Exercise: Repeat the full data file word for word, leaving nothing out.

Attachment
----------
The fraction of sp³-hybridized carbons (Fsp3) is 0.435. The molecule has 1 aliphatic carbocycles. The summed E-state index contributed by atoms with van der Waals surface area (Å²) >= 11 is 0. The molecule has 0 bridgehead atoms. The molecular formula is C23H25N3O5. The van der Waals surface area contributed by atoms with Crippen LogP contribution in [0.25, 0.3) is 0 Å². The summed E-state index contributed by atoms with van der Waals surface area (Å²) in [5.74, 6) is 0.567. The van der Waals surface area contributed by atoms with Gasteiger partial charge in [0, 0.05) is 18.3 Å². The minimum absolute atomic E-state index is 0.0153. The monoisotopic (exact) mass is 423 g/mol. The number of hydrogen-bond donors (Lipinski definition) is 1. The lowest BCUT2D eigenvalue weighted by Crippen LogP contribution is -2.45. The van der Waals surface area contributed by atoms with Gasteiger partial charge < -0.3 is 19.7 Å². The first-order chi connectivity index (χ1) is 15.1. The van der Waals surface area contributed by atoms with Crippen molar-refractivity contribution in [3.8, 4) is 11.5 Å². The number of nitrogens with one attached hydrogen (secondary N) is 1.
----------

The fraction of sp³-hybridized carbons (Fsp3) is 0.435. The molecule has 1 aliphatic carbocycles. The summed E-state index contributed by atoms with van der Waals surface area (Å²) >= 11 is 0. The molecule has 0 bridgehead atoms. The molecular formula is C23H25N3O5. The van der Waals surface area contributed by atoms with Crippen LogP contribution in [0.25, 0.3) is 0 Å². The summed E-state index contributed by atoms with van der Waals surface area (Å²) in [5.74, 6) is 0.567. The van der Waals surface area contributed by atoms with Gasteiger partial charge in [0, 0.05) is 18.3 Å². The minimum absolute atomic E-state index is 0.0153. The monoisotopic (exact) mass is 423 g/mol. The number of hydrogen-bond donors (Lipinski definition) is 1. The lowest BCUT2D eigenvalue weighted by Crippen LogP contribution is -2.45. The van der Waals surface area contributed by atoms with Gasteiger partial charge < -0.3 is 19.7 Å². The first-order chi connectivity index (χ1) is 15.1. The van der Waals surface area contributed by atoms with Crippen molar-refractivity contribution in [3.8, 4) is 11.5 Å². The number of nitrogens with one attached hydrogen (secondary N) is 1.